Claims (20)

    What is claimed is:
  1. 1. A computer-implemented method comprising:
    receiving, from a cloud application at a cloud computing device, a first message at an application server of a server computing system;
    parsing, at the application server, the first message to determine first identification information contained within the first message;
    authenticating, at the application server, the first message by verifying the first identification information; and
    forwarding the first authenticated message to an on-premise application at a remote computing device.
  2. 2. The computer-implemented method of claim 1, further comprising:
    receiving, from the cloud application, a second message at the application server, wherein the second message does not contain the first identification information;
    reconnecting with the cloud application to facilitate authentication of the second message, wherein the cloud application to provide second identification information authenticating the second message;
    authenticating the second message based on the second identification information; and
    forwarding the second authentication message to the on-premise application.
  3. 3. The computer-implemented method of claim 1, further comprising reconnecting with the cloud application to facilitate authentication of the first message if the first identification information of the first message cannot be verified, wherein the cloud application to provide third identification information authenticating the first message.
  4. 4. The computer-implemented method of claim 1, further comprising generating a first error message if the first message fails verification, wherein the first error message is registered in a log file.
  5. 5. The computer-implemented method of claim 1, further comprising generating a second error message if the second message fails verification, wherein the second error message is registered in the log file.
  6. 6. The computer-implemented method of claim 1, wherein the first identification information comprises one or more of a username, a password, a mark, a flag, and a confidential term.
  7. 7. The computer-implemented method of claim 2, wherein the second identification information comprises one or more of a first set of information verifying the cloud application, and a second set of information verifying the second message.
  8. 8. A machine-readable medium carrying one or more sequences of instructions, which instructions, when executed by one or more processors, cause the one or more processors to carry out the steps of:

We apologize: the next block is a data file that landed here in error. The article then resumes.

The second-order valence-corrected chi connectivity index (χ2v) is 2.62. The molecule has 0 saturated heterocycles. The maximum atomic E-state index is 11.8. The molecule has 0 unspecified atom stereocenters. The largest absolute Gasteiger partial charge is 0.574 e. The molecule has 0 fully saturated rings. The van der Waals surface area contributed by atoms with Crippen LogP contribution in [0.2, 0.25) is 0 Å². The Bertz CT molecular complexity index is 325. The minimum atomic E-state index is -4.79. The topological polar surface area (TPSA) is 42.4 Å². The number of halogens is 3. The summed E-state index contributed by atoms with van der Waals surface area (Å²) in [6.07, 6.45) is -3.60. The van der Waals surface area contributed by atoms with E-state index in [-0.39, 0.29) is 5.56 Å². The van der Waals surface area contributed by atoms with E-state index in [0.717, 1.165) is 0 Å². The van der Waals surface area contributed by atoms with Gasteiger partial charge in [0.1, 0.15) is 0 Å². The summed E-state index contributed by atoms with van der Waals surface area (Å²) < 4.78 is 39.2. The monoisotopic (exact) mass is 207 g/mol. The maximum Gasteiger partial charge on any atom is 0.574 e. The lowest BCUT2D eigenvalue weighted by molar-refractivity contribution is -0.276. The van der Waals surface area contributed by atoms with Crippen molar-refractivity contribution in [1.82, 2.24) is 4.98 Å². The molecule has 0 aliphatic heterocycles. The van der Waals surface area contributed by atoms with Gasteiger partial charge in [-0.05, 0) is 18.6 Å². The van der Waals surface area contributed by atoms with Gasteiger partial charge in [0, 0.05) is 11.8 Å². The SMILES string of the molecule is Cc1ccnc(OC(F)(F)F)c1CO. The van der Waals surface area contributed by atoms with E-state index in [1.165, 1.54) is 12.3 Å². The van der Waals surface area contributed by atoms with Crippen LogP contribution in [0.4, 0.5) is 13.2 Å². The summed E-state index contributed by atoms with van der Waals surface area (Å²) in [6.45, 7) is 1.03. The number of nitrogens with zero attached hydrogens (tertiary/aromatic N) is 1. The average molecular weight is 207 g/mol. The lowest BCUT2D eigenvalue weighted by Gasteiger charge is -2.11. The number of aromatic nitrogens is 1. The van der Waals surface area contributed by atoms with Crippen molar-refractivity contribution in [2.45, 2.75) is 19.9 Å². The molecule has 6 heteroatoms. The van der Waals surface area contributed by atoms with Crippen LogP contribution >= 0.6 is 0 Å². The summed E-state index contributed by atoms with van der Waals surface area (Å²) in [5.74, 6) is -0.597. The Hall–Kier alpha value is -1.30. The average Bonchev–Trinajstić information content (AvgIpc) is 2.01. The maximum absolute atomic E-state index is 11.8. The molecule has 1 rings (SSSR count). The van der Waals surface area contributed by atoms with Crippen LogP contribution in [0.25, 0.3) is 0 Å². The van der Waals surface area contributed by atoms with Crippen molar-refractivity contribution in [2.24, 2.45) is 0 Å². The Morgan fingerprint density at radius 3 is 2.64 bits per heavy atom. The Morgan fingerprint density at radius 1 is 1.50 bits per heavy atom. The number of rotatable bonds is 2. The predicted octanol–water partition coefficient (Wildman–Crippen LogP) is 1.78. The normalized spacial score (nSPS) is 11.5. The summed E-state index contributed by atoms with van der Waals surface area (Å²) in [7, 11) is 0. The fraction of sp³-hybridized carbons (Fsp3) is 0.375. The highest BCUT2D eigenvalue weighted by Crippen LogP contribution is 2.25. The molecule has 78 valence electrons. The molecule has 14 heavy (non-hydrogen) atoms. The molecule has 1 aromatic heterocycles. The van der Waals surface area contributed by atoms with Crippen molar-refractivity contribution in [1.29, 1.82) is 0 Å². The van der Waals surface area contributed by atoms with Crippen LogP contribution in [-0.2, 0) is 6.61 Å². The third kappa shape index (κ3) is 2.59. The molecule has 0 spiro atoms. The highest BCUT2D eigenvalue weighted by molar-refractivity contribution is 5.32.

receiving, from a cloud application at a cloud computing device, a first message at an application server of a server computing system;
    parsing, at the application server, the first message to determine first identification information contained within the first message;
    authenticating, at the application server, the first message by verifying the first identification information; and
    forwarding the first authenticated message to an on-premise application at a remote computing device.
  9. 9. The machine-readable medium of claim 8, wherein the instructions for carrying out the step of providing communication authentication between cloud applications and on-premise applications include instructions for carrying out the step of:
    receiving, from the cloud application, a second message at the application server, wherein the second message does not contain the first identification information;
    reconnecting with the cloud application to facilitate authentication of the second message, wherein the cloud application to provide second identification information authenticating the second message;
    authenticating the second message based on the second identification information; and
    forwarding the second authentication message to the on-premise application.
  10. 10. The machine-readable medium of claim 8, wherein the instructions for carrying out the step of: providing communication authentication between cloud applications and on-premise applications include instructions for carrying out the step of reconnecting with the cloud application to facilitate authentication of the first message if the first identification information of the first message cannot be verified, wherein the cloud application to provide third identification information authenticating the first message.